Tuesday, 5 November 2013

Why am I Still so Angry? (Part 1)

When I try to target the source of my anger, I'm instantly taken back to the days leading up to my second salpingectomy (the operation to remove my 2nd fallopian tube). I had already had to have my first fallopian tube removed just 7 months prior. And so, I was thrown into panic when I realised I was pregnant again with another ectopic. Having been there before, I immediately recognised all the symptoms and had already diagnosed myself before any tests or scans were even carried out.
I presented my self-diagnosis to the doctors and nurses at the Early Pregnancy Unit, but of course, as before, I knew that a diagnosis could not be 100% substantiated until bloods were taken over several days in order to establish a pattern. And, as before, a scan could not be accepted as concrete proof of an unviable pregnancy until my hormone levels had reached a certain level, by which time the Methotrexate injection was unlikely to perform successfully. Methotrexate is a powerful drug that is used to try and dissolve the embryo so as to prevent the necessity of surgical intervention. However, if it is not administered in very early stages, it usually fails to work effectively. I felt utterly trapped and exasperated and given the fact that I never had a chance to savour a single moment of this pregnancy, I felt emotionally numb towards the little embryo that was burrowed inside me – somewhere! But who was I kidding? I was of course tormented by the prospect of having to endure another miscarriage.
We had no choice but to lay low and take the ride. Several days ensued of hormonal analysis and internal scans, ultimately leading me back within the confines of the Gynaecology Unit awaiting the results of another Methotrexate injection following the unsurprising discovery of an ectopic pregnancy in my right fallopian tube. The result of this Methotrexate was everything. If it had been successful, my hormone levels would have decreased or at the very least reached a plateau. But if, like last time, it had failed to work, my hormone levels would have increased, signifying that the pregnancy was still on going and the only choice would be surgery.
I remember in the course of this waiting period, one doctor in particular – a young, Australian bloke who went to great lengths drawing us diagrams to explain the surgical procedure he would perform (if required)…whereby only half or part of the tube would be removed. He seemed to take great pleasure in flaunting the skills required to carry out this tricky but entirely do-able piece of surgical craftsmanship. And then, he concluded by saying, that if all else fails, we would be wonderful candidates for IVF once my damaged tubes were out of the way. I was shocked and incensed by his ability to casually talk about assisted reproductive treatment as if we were discussing a handy short-cut through the park as opposed to the destruction of my natural fertility!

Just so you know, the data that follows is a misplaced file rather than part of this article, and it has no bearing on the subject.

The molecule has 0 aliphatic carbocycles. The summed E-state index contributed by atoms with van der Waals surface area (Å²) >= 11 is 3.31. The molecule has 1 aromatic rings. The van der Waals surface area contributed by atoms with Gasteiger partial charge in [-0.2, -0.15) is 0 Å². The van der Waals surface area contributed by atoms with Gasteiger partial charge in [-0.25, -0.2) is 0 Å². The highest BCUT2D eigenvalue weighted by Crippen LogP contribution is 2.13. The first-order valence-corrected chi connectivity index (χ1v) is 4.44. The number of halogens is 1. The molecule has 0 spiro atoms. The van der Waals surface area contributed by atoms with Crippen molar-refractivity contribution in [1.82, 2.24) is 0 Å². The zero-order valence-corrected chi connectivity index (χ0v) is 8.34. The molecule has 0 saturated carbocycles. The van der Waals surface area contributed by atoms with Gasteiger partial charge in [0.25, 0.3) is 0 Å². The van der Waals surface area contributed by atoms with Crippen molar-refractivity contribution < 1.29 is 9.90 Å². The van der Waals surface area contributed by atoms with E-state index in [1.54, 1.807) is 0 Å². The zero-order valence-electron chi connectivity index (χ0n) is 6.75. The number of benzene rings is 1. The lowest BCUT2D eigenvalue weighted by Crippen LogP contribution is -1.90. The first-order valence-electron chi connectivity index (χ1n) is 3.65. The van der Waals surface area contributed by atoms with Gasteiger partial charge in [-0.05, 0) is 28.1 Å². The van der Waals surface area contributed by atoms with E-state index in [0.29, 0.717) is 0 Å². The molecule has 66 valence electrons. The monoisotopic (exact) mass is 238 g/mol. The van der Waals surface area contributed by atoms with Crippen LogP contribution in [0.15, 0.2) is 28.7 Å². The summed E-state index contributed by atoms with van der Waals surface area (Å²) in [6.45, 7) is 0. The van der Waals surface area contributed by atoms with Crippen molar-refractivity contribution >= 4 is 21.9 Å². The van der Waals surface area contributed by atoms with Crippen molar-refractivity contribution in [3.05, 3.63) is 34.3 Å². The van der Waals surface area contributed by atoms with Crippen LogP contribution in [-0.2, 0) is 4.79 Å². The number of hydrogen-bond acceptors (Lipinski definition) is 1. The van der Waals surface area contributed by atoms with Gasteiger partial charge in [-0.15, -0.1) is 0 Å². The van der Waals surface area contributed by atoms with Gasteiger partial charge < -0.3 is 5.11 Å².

I felt sick with fear as we waited for the doctors to come and tell me my fate. Eventually, they arrived to inform us (to our utter surprise) that my hormone levels had indeed plateaued. I was safe. This time I’d thankfully managed to escape the knife and my fertility was preserved. We were immensely relieved. The whole experience had really taken its toll on us so we planned a little trip to Ireland to visit my family. My hormone levels continued to slowly decrease and so the doctors were happy to discharge me and our failing embryo.
While in Ireland, I started to experience quite severe, sharp pains in my right side. The pain was intermittent so I managed to just ignore it, reassuring myself that it was probably just the side-effects of the drug at work. Upon our return home though, we decided to get it checked out at the hospital, more as a precaution than as a genuine concern. Following another internal scan, we were told that in fact a large mass was present in my upper right fallopian tube and that emergency surgery would be the only option now. We were so shocked and confused. The Methotrexate had worked. How could this happen? How could the embryo continue to grow when the blood results reflected otherwise?

I didn't even have a day to compute the facts and the inevitable consequences of the impending operation. Before surgery, we were visited by the surgeon who told us that she would do her best to preserve at least part of the remaining tube. As I drifted into unconsciousness, these words provided me with my one last thread of hope that my fertility might be saved. I awoke alone in recovery, breathing through a mask, parched for water and morphined to the eyeballs. Within minutes, the surgeon appeared and proceeded to inform me in a somewhat robotic manner that my second fallopian tube had been fully removed and that, judging by the photographic images (which she thrust in front of my bleary eyes), my ovaries and uterus were in fine condition. That was it! There was no “I'm so sorry….We did everything we could….”, nor even the compassion of a gentle touch. Her words were brief and her delivery was brutal. For a few hours, I had the blissful fogginess of morphine to subdue the mental torture that was there, lurking and ready to descend upon me at any moment. But as the morphine wore off, the reality of what had just happened threw me into utter turmoil. 

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